I got this for my mom for Christmas, she loves it and uses it everyday. I'm pretty sure these chromebooks are the best thing for older people using new technology. It's plug-n-play for the most part, and it has no frills, no fuss, approach to everything. You can still do 95% of what you normally do on every other computer. Browsing, listening to music, app downloading are all extremely simple. Just one click.
The size is an adorable 11 inches. It fits anywhere and everywhere. If you're looking for a travel friendly laptop, look no further.

This is a great little gem, bought it almost 2 years ago already and it's still going strong. Technology has a habit of aging terribly but with this Chromebook, we've had no problems with viruses or odd glitches. The OS is a new thing for me, it took some getting used to at first but after that I realized its quite similar to my macbook pro. The trackpad can get a bit buggy, but I personally dislike these anyways. (they're prone to getting dusty and then rendered virtually unusable =__=) So in the end I just bought a tiny wireless mouse for this model. Best solution ever!!
|0Comment|Report abuse
on May 24, 2014
My elementary school age son uses chromebooks at school, so I got him this one to use at home. We were using his regular PC to log into both his school and regular google accounts, but chrome delightfully synchronized all of his bookmarks from his regular account to his school account, and his teacher thought he was playing minecraft at school because it was in his bookmarks bar.

So a little separation of the two seemed like a good idea.

This chromebook has the latest intel cpu so its fast AND has long battery life. The ARM cpu based units have the battery life but not the speed, and models like the C710 have the older intel cpu with good speed, but short battery life. One thing the C710 has is some amount of upgrade potential but it requires a pretty heavy disassembly process. This unit can't really be upgraded.

Its thin, light, has a good enough screen and as long as you're okay with doing stuff in a chrome browser or with google apps, its a fully functional lightweight laptop. Besides school work, it also functions well enough as a lightweight home theater PC with the USB3 port for an external drive and the hdmi output for a tv. Wireless remote/mouse/keyboard or what have you, and you can stream netflix, hulu, amazon instant video and so on.
|0Comment|Report abuse
on April 22, 2014
This chromebook is very sleek, light, and sturdy. A lot of people ask about chromebook vs windows. To put it in a nutshell chromebook is a trade-off of simplicity and low-maintenance for extra features that would probably be <10% of your use. The chromebook is light, affordable, can't get viruses, lasts 8 hours on battery, has automatic updates that take 30 seconds to install and restart, and there is basically nothing in the software your grandma could mess up or your family computer nerd could tune up, it just works. But its not a workstation computer, it can't run photoshop and you can't edit video or install world of warcraft, you just do everything through a web browser that looks and functions exactly like the Chrome browser would on windows, but with no windows behind it. Chromebook is ideal for a portable laptop you always want ready to go with no maintenance or headaches. Windows fans say why buy something with less features, but in my opinion simplicity has a lot to offer. A swiss army knife has a lot of features, and I have one somewhere at home, but I generally eat my steaks with a much simpler knife and even the fancy steakhouses that could afford to put a swiss army knife at every setting choose to value simplicity and not do so.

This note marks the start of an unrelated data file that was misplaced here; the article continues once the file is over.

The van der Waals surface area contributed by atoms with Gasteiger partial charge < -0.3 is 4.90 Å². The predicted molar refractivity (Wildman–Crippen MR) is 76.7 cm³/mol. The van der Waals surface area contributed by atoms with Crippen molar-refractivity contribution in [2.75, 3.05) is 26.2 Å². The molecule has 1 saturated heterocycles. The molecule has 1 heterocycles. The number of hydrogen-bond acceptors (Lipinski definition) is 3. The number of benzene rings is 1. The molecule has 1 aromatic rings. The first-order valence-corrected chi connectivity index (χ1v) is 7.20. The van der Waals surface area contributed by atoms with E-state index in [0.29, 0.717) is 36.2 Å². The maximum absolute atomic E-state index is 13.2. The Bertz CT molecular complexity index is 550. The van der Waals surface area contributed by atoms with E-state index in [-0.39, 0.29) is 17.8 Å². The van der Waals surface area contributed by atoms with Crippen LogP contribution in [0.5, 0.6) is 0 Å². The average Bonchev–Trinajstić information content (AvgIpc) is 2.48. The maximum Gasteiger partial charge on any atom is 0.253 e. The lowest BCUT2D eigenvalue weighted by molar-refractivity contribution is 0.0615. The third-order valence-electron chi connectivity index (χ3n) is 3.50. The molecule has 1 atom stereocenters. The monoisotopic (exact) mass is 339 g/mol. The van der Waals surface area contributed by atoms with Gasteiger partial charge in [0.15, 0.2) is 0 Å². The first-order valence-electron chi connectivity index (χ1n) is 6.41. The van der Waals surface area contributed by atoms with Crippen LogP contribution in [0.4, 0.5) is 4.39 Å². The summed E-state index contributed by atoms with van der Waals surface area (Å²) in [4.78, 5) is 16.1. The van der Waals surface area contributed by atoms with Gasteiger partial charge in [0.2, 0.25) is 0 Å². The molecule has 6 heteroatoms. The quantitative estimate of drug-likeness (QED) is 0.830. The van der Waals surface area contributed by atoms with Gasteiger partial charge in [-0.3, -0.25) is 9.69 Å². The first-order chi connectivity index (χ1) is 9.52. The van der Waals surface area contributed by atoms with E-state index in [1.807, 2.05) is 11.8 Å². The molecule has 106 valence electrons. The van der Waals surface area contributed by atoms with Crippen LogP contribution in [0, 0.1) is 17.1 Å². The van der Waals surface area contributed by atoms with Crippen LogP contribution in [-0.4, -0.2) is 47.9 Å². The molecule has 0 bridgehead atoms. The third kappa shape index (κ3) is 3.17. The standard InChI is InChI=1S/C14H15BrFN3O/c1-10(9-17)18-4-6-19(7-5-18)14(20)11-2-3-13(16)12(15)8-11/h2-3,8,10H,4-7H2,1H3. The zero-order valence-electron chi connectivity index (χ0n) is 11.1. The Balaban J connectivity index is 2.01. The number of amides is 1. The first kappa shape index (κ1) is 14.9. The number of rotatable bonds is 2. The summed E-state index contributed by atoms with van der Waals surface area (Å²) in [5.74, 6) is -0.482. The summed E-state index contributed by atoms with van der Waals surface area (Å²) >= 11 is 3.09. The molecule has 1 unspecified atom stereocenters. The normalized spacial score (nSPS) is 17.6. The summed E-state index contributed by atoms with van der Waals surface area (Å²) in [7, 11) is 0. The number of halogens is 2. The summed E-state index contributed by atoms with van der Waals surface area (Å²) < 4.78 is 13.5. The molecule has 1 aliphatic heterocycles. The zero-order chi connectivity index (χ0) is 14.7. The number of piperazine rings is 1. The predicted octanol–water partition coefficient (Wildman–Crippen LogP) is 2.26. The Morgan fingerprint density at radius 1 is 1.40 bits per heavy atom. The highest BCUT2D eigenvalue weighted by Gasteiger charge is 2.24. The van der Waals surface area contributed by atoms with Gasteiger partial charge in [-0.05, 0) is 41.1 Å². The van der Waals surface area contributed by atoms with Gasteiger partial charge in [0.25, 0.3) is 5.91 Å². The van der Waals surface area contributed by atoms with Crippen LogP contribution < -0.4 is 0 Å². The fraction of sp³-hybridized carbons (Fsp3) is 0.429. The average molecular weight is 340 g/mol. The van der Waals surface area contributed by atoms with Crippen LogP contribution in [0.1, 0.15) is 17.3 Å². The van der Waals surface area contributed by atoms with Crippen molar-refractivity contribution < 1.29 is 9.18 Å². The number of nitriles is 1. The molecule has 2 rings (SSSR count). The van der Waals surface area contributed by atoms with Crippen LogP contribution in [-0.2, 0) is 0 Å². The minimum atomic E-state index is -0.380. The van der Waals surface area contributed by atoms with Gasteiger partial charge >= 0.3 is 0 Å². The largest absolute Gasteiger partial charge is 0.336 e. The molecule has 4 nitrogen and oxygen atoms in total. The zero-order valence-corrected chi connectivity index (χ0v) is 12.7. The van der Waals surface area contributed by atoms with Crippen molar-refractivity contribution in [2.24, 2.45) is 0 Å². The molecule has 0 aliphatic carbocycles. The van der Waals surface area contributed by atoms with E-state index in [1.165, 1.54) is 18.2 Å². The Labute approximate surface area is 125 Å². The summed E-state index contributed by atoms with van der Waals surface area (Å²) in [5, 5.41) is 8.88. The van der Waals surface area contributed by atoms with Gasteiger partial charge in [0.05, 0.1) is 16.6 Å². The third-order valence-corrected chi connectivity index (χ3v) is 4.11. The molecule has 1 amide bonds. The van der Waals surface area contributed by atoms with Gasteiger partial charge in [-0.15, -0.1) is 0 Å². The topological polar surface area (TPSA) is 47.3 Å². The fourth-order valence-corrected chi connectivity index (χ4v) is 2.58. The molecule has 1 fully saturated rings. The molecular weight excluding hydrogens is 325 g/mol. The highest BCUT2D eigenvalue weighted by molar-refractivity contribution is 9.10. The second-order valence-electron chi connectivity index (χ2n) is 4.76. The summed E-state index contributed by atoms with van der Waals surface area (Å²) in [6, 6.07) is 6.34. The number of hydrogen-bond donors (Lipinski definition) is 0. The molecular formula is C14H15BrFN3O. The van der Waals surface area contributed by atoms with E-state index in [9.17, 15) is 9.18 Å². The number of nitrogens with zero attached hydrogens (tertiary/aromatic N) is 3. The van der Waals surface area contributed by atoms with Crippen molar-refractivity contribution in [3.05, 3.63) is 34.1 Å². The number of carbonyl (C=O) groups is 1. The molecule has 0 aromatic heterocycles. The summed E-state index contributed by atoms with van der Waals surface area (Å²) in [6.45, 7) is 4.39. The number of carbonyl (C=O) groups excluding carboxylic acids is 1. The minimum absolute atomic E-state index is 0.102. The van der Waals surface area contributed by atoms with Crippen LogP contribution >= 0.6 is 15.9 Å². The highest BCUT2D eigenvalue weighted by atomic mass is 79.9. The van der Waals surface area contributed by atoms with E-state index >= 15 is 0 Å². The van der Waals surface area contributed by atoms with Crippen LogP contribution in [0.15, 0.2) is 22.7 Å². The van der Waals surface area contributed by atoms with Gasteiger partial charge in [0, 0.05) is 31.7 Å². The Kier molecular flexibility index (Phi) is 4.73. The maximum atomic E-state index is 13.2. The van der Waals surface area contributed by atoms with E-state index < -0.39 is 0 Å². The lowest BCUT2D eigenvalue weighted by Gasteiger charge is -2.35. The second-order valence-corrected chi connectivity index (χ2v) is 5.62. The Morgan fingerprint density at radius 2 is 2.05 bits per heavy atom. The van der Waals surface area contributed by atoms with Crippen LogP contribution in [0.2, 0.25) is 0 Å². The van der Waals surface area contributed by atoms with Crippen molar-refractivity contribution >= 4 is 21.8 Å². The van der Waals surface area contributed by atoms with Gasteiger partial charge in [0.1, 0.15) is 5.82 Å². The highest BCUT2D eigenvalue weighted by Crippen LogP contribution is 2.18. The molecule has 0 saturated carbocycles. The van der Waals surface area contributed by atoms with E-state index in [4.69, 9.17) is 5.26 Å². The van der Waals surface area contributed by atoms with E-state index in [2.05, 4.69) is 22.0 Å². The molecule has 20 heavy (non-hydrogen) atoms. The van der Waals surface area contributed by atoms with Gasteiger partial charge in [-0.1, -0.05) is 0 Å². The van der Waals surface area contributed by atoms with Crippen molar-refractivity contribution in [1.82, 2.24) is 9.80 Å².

|0Comment|Report abuse
on August 9, 2015
By far the most bang for the buck I've gotten on a laptop. Used this for about a year and a half. Still use it every day.


- Super quick boot up.
- Lightning fast web browsing, Youtube/Netflix playing, document editing/productivity.
- Can do 99% of everything I need naively or through an easily downloaded web app.
- Great battery life, even now 1.5 years later
- Super Lightweight. Throw it in my bag and take it to all my classes, can hardly tell its even there.
- Upgradable SSD, easy to install (which I did end up doing. See Other Thoughts)
- Good keyboard. Not the greatest, but I enjoy typing on it.
- Responsive track pad
- Full size HDMI port
- Two USB ports
- Fairly durable. I've dropped it off my bed onto the floor a few times when I fall asleep and there's hardly a scratch on it.
- VALUE. Got on sale for $150.


- Screen. Mediocre resolution/quality. Probably the only thing I don't absolutely love.
- Clicking in on the track pad to click makes a cheap hollow sound that I don't like. But I don't really mind because I just tap to click (which I recommend everyone to do)